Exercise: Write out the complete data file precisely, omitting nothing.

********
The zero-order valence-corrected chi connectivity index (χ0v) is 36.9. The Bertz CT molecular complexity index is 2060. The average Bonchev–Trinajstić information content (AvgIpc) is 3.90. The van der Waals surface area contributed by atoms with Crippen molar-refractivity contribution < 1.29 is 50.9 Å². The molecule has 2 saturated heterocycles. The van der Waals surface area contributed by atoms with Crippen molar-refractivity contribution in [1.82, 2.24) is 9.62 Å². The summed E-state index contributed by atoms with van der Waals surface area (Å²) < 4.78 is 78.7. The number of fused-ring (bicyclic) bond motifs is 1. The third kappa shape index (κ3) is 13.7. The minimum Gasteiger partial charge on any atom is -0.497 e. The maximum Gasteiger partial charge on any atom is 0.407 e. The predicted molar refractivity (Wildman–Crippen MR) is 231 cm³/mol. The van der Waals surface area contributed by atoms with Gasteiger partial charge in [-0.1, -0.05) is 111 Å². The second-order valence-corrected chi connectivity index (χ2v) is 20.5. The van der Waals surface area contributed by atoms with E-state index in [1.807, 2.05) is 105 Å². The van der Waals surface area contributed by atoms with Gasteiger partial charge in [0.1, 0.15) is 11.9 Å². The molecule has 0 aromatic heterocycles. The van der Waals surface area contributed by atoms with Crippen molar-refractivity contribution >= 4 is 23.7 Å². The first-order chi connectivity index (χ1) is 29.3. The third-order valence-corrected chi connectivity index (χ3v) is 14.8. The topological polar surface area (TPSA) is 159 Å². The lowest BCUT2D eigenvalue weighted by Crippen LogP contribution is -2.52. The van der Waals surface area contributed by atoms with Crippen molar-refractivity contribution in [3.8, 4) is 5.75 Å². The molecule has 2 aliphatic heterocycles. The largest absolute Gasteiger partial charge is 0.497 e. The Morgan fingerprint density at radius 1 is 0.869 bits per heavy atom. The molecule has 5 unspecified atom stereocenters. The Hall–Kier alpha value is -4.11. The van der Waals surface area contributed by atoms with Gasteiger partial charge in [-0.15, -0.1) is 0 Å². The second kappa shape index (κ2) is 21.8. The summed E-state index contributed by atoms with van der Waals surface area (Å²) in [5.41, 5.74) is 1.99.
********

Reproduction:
The zero-order valence-corrected chi connectivity index (χ0v) is 36.9. The Bertz CT molecular complexity index is 2060. The average Bonchev–Trinajstić information content (AvgIpc) is 3.90. The van der Waals surface area contributed by atoms with Crippen molar-refractivity contribution < 1.29 is 50.9 Å². The molecule has 2 saturated heterocycles. The van der Waals surface area contributed by atoms with Crippen molar-refractivity contribution in [1.82, 2.24) is 9.62 Å². The summed E-state index contributed by atoms with van der Waals surface area (Å²) < 4.78 is 78.7. The number of fused-ring (bicyclic) bond motifs is 1. The third kappa shape index (κ3) is 13.7. The minimum Gasteiger partial charge on any atom is -0.497 e. The maximum Gasteiger partial charge on any atom is 0.407 e. The predicted molar refractivity (Wildman–Crippen MR) is 231 cm³/mol. The van der Waals surface area contributed by atoms with Gasteiger partial charge in [-0.1, -0.05) is 111 Å². The second-order valence-corrected chi connectivity index (χ2v) is 20.5. The van der Waals surface area contributed by atoms with E-state index in [1.807, 2.05) is 105 Å². The van der Waals surface area contributed by atoms with Gasteiger partial charge in [0.1, 0.15) is 11.9 Å². The molecule has 0 aromatic heterocycles. The van der Waals surface area contributed by atoms with Crippen molar-refractivity contribution >= 4 is 23.7 Å². The first-order chi connectivity index (χ1) is 29.3. The third-order valence-corrected chi connectivity index (χ3v) is 14.8. The topological polar surface area (TPSA) is 159 Å². The lowest BCUT2D eigenvalue weighted by Crippen LogP contribution is -2.52. The van der Waals surface area contributed by atoms with Crippen molar-refractivity contribution in [3.8, 4) is 5.75 Å². The molecule has 2 aliphatic heterocycles. The largest absolute Gasteiger partial charge is 0.497 e. The Morgan fingerprint density at radius 1 is 0.869 bits per heavy atom. The molecule has 5 unspecified atom stereocenters. The Hall–Kier alpha value is -4.11. The van der Waals surface area contributed by atoms with Gasteiger partial charge in [-0.15, -0.1) is 0 Å². The second kappa shape index (κ2) is 21.8. The summed E-state index contributed by atoms with van der Waals surface area (Å²) in [5.41, 5.74) is 1.99.